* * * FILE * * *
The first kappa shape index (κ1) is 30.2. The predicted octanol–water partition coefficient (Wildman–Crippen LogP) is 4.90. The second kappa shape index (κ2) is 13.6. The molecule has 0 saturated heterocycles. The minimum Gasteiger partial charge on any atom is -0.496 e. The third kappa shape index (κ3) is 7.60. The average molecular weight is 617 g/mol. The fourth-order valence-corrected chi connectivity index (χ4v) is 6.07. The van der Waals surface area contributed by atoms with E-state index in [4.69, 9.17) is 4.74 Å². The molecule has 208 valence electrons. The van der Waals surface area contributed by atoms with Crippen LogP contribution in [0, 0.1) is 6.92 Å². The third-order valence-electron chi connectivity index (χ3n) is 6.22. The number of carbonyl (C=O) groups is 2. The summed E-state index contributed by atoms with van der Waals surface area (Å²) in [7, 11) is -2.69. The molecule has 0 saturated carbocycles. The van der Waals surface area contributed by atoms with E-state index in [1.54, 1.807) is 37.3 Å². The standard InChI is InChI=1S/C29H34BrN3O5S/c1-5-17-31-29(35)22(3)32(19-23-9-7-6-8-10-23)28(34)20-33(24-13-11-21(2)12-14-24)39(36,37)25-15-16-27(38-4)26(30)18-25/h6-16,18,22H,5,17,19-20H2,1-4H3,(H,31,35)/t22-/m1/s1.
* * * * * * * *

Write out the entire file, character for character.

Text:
The first kappa shape index (κ1) is 30.2. The predicted octanol–water partition coefficient (Wildman–Crippen LogP) is 4.90. The second kappa shape index (κ2) is 13.6. The molecule has 0 saturated heterocycles. The minimum Gasteiger partial charge on any atom is -0.496 e. The third kappa shape index (κ3) is 7.60. The average molecular weight is 617 g/mol. The fourth-order valence-corrected chi connectivity index (χ4v) is 6.07. The van der Waals surface area contributed by atoms with E-state index in [4.69, 9.17) is 4.74 Å². The molecule has 208 valence electrons. The van der Waals surface area contributed by atoms with Crippen LogP contribution in [0, 0.1) is 6.92 Å². The third-order valence-electron chi connectivity index (χ3n) is 6.22. The number of carbonyl (C=O) groups is 2. The summed E-state index contributed by atoms with van der Waals surface area (Å²) in [7, 11) is -2.69. The molecule has 0 saturated carbocycles. The van der Waals surface area contributed by atoms with E-state index in [1.54, 1.807) is 37.3 Å². The standard InChI is InChI=1S/C29H34BrN3O5S/c1-5-17-31-29(35)22(3)32(19-23-9-7-6-8-10-23)28(34)20-33(24-13-11-21(2)12-14-24)39(36,37)25-15-16-27(38-4)26(30)18-25/h6-16,18,22H,5,17,19-20H2,1-4H3,(H,31,35)/t22-/m1/s1.